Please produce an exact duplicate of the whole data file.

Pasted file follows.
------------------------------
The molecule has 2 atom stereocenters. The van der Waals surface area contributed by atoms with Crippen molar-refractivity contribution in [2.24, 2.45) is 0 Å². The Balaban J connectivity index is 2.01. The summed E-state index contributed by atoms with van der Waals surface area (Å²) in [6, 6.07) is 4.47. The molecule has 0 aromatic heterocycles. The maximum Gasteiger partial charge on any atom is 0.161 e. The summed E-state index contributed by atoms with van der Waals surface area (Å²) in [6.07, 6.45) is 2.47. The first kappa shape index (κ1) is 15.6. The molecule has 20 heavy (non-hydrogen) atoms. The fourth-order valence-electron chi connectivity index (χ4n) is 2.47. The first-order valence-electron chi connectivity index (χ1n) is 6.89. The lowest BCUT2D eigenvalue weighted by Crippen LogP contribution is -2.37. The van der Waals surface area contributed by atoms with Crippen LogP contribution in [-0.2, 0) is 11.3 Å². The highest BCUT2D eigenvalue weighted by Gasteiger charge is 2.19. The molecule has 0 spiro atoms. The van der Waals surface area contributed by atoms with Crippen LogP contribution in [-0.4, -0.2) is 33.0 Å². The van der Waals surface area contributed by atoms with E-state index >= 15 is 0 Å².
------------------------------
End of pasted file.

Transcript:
The molecule has 2 atom stereocenters. The van der Waals surface area contributed by atoms with Crippen molar-refractivity contribution in [2.24, 2.45) is 0 Å². The Balaban J connectivity index is 2.01. The summed E-state index contributed by atoms with van der Waals surface area (Å²) in [6, 6.07) is 4.47. The molecule has 0 aromatic heterocycles. The maximum Gasteiger partial charge on any atom is 0.161 e. The summed E-state index contributed by atoms with van der Waals surface area (Å²) in [6.07, 6.45) is 2.47. The first kappa shape index (κ1) is 15.6. The molecule has 20 heavy (non-hydrogen) atoms. The fourth-order valence-electron chi connectivity index (χ4n) is 2.47. The first-order valence-electron chi connectivity index (χ1n) is 6.89. The lowest BCUT2D eigenvalue weighted by Crippen LogP contribution is -2.37. The van der Waals surface area contributed by atoms with Crippen LogP contribution in [-0.2, 0) is 11.3 Å². The highest BCUT2D eigenvalue weighted by Gasteiger charge is 2.19. The molecule has 0 spiro atoms. The van der Waals surface area contributed by atoms with Crippen LogP contribution in [-0.4, -0.2) is 33.0 Å². The van der Waals surface area contributed by atoms with E-state index >= 15 is 0 Å².